I do not know how other readers feel about Rue, Katniss’ twelve year-old ally in The Hunger Games, but I liked her almost on the spot. I am fairly sure that there are very few readers of the trilogy who could not like Rue. Though tough, determined, and a competent survivor, Rue still possesses a measure of innocence throughout her part in The Hunger Games novel. It was not fun for me to read about her death.
One of the interesting things about the character of Rue is her name. Though “rue” is indeed the name of a plant species, I did not know that at the time I was reading The Hunger Games. Instead, I thought of the other meaning for her name, which is: “regret, sorrow,” or “to feel sorrow, remorse, or regret.” [Thank you, Merriam-Webster! 🙂 ]
And indeed the Capitol does come to “regret” Rue’s death in the Seventy-fourth and Seventy-fifth Hunger Games. It is Rue’s death that is a turning point for Katniss because it infuriates her. With her ally’s murder, Katniss realizes the fetters the Capitol has enchained her and all the other districts with: In Panem, if the Capitol wishes you dead, then you die. If they wish you life, you live, until you are no longer useful to them. The people of Panem are slaves to a pitiless master who watches them kill each other for sport.
Katniss, however, defies the Capitol. Not just in The Hunger Games, where she buries Rue in flowers. Not simply where she saves Peeta’s life as well as her own. She defied the Capitol prior to that. She defied the Capitol by surviving her father’s death in the mines and her mother’s depression, ensuring the survival of her family. By the Capitol’s thinking, as soon as Katniss’ mother became unable to care for them, Katniss and Prim should have been sent to the District 12 children’s home, a place where orphan children were brought up so that they could go to work in the mines. It was of no consequence to the Capitol whether or not Katniss and her sister would have been happy and cared for at the children’s home, or whether they were treated as property that must be cleaned and fed, it should have happened.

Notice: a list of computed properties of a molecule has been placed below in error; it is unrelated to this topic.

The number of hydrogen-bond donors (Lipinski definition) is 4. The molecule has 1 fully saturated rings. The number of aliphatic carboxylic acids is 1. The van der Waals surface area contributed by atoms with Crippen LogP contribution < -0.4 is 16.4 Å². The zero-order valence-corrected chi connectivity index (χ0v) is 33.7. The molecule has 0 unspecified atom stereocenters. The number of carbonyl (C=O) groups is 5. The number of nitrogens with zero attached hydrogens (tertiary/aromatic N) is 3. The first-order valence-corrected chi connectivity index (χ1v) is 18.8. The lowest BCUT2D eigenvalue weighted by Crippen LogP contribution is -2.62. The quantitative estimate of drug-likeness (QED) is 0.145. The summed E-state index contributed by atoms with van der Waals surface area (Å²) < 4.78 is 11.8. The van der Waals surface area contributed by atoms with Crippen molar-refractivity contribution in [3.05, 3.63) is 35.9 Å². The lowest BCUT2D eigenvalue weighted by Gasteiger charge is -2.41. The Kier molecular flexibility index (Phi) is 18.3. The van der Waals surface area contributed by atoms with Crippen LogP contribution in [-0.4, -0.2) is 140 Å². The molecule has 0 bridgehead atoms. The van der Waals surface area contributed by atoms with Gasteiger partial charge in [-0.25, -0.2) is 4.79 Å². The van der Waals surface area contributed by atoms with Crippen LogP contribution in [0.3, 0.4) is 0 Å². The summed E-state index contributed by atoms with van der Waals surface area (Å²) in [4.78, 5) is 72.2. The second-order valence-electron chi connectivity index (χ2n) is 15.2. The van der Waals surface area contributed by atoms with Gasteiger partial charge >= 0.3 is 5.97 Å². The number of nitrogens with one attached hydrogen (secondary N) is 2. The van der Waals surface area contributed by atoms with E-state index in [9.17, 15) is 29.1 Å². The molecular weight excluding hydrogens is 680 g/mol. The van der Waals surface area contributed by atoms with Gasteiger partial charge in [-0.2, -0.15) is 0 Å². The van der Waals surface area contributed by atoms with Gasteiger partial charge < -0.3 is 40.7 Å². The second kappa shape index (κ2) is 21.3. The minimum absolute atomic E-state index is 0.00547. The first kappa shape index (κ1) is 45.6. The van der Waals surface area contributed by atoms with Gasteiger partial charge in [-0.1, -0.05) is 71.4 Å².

And if it did not happen, then the girls and their mother should have starved, as other people in District 12 who could not care for themselves did. There were more people where the Everdeen family came from, an idea which is stood on its head in Mockingjay, where District 3 victor Beetee mentions that the population of Panem is dying off. This is primarily blamed on the war in the third book, but I am not inclined to believe that annually killing twenty-three youngsters (and, in the Second Quarter Quell, forty-seven youngsters) helped the population maintain a healthy balance, either. Nor did the constant death in risky jobs such as, say, deep coal mining in District 12 and the harsh punishments meted out for infractions of Capitol law in all the districts help to sustain the population of Panem.
But as long as the Capitol retained control of the districts, that is, as long as everyone in Panem (even in the Capitol itself), lived and died according to the Capitol’s rules, then nothing was wrong.
But everything in such a system is wrong. And that is what Rue’s death finally drove home to Katniss.
Though her part is as small as her stature, Rue is an unforgettable component of The Hunger Games. She made sure, in her own small way, that the Capitol came to “rue” the day they Reaped both her and Primrose Everdeen for the Hunger Games. From the day of her death onward the “odds” were no longer in the Capitol’s favor.
The Mithril Guardian